The Peduto Administration, OPA and the Department of Public Planning are teaming up to seek grant money from the National Endowment for the Arts (NEA) for public art projects that will improve the quality of life in immigrant communities.

Pittsburgh has been trying to attract immigrants to bolster the city’s population – less than half its peak in the 1950s. Monday Mayor Bill Peduto released the plan detailing how, exactly, to do that best.

Aside from growing the city’s population and increasing diversity there’s an economic reason to woo immigrants: they tend to be more entrepreneurial  than native-born Americans.

Market Square Welcomes World Refugee Day

Jun 19, 2015

Pittsburgh marks World Refugee Day from 11 a.m. to 2 p.m. Friday in Market Square with musical performances, food and services for local refugees.

Agencies resettle about 500 refugees every year in the Pittsburgh area, an upward trend from 10 years ago. Most hail from Bhutan, Burma, Somalia and Iraq.

The city has become a hub for secondary migration for refugees initially placed in other areas who move to the Steel City for family, vibrant ethnic communities or employment opportunities. About a thousand secondary migrants have moved here every year since 2011.

Shaun / Flickr

As the year comes to a close, we’re looking back on 2014 and airing some of the Essential Pittsburgh stories that were most popular on our website, wesa.fm.

To hear the full-length audio for this story, take a look at the original web post.

Back in October some folks weren’t quite sure what to make of Pittsburgh’s ascension -- or, descension -- to the final four in America’s ugliest accent tournament, created by the website Gawker. Was this honor a source of pride or a put-down to a certain part of our citizenry?

Shaun / Flickr

  

Updated at 5:15 p.m. Wednesday: Pittsburgh has advanced to the final round of Gawker's "America's Ugliest Accent" tournament. But is this a source of pride or a source of embarrassment?

Some area linguists argue that when people make fun of local accents or describe them as “ugly,” they’re actually making fun of poor and working class people.

University of Pittsburgh linguistics professor Scott Kiesling has researched the Pittsburgh accent in collaboration with Barbara Johnstone, CMU professor of English and linguistics and author of "Speaking Pittsburghese."

Jess Lasky

  Mayor William Peduto has officially named this week “National Welcoming Week” in Pittsburgh, and as part of the week the City County Building is hosting an exhibit showcasing some immigrants to Allegheny County for the next month.

“What better way than to open up city hall and promote that message of immigrant integration, so that passersby, just regular people who are coming in and out of our building are getting to see the faces of our growing immigrant community,” said Betty Cruz, nonprofit and faith-based manager for the mayor’s office.

Since October, more than 52,000 unaccompanied children have been taken into custody by U.S. border agents according to the United Nations High Commissioner for Refugees.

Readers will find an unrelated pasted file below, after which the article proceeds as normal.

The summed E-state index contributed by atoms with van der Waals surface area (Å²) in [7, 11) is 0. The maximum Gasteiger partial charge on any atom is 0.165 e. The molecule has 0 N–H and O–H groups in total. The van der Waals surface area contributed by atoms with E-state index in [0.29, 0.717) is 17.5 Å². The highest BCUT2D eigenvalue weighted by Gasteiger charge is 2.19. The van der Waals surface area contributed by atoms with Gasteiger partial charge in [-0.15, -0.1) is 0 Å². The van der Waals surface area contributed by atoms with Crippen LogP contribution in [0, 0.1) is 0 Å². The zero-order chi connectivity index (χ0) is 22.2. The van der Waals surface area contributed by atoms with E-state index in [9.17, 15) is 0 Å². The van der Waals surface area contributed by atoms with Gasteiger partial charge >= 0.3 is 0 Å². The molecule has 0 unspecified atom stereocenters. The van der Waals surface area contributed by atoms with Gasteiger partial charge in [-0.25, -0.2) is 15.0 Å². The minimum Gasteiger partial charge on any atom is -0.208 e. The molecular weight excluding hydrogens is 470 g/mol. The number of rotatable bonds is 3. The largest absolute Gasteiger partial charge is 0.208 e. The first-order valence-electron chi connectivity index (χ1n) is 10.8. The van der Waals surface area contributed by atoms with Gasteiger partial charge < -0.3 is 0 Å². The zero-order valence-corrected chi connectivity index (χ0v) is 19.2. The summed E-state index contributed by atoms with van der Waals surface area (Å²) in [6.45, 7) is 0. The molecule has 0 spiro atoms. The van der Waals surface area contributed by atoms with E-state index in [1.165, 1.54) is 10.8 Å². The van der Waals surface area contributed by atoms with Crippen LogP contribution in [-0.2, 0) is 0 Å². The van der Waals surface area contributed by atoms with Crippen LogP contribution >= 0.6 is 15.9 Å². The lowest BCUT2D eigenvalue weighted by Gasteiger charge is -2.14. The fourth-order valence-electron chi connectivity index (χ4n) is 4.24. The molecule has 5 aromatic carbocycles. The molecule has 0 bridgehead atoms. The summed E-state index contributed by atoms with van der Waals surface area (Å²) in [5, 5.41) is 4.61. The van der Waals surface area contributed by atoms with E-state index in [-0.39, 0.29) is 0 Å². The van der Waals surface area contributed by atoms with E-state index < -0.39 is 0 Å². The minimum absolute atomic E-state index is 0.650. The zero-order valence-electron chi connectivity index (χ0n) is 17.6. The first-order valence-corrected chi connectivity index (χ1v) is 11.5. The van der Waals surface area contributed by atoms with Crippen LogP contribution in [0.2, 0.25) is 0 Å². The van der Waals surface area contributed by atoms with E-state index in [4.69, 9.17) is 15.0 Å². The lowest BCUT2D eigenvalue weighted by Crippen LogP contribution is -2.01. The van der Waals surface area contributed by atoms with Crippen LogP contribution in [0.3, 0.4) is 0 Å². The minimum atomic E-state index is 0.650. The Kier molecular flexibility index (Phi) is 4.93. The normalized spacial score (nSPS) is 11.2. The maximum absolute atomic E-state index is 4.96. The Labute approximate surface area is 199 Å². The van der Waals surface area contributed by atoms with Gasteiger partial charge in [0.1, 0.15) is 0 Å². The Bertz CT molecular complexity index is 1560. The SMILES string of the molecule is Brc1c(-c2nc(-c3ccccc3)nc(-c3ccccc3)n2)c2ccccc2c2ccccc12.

The Holy Family Institute’s announcement that it will take in about three dozen of these children has been met mostly with backlash from the Pittsburgh region.

According to Holy Family, the children are under the age of 12, which the institute stated makes up about 20 percent of the migrating children.

Maria Antonio came to the United States 11 years ago with her husband and her son, who is now 13 years old.

She has since had two more children, but they all face the threat of losing their father because he has been involved in a deportation case with immigration for two years.

“My children say to me regularly: ‘Mommy, are we going to be separated, are they going to send daddy away?’” Antonio said. “This is what we most fear – not just my family, but all families.”

She, her husband and her oldest child are part of the 11 million undocumented immigrants in the U.S.

Carl Pietzner / Wikipedia

One-hundred years ago this Saturday, June 28, 1914, Arch-duke Francis Ferdinand, nephew and heir of the Austrian Emperor, was shot and killed by Gavrilo Princip while riding in an open car through the Bosnian capital. The tragic incident set in motion events that led to the start of World War I.

As the national debate on immigration reform continues, local officials are examining the role immigrants play in helping communities grow.

Pittsburgh and other Rust Belt cities have struggled for years to grow the economy while the population continues to decline.

For a decade, Pennsylvania allowed undocumented immigrants to obtain driver’s licenses. Now immigrants in the commonwealth face long odds to restore the old rule.

The undocumented Pennsylvania residents who gathered Wednesday at the state Capitol – some with U.S.-born children, some whose spouses had been deported – said that as Washington dithers on overhauling immigration laws, state lawmakers could do something to help immigrants contribute to the commonwealth’s economy.

Deportations Leave a Footprint in the Mental Health of the Family Remaining in the US

Jan 9, 2014

At 11 years old, Jennifer Barajas says that she has a broken heart. As soon as she begins to talk about her father, Ramón Salvador Barajas, who is in the process of being deported, the smile disappears from Jennifer’s face.

“The day they caught him, I waited and waited, and I saw that that he wasn’t coming, and I became sad. And now we have been without him six months, and I don’t want to be without him any longer because we all feel alone,” said the Mexican girl.

New Arrivals in the US Face Vast Health Challenges

Jan 6, 2014

Immigrants come to the United States fleeing war and genocide. Others arrive seeking better opportunities for their families. But whether they are refugees from Nepal seeking asylum or undocumented Mexican families in Los Angeles, immigrants share common circumstances. Many arrive healthy but develop chronic illnesses as they adopt American habits. Many feel isolated and alone – suffering that can turn toxic over time.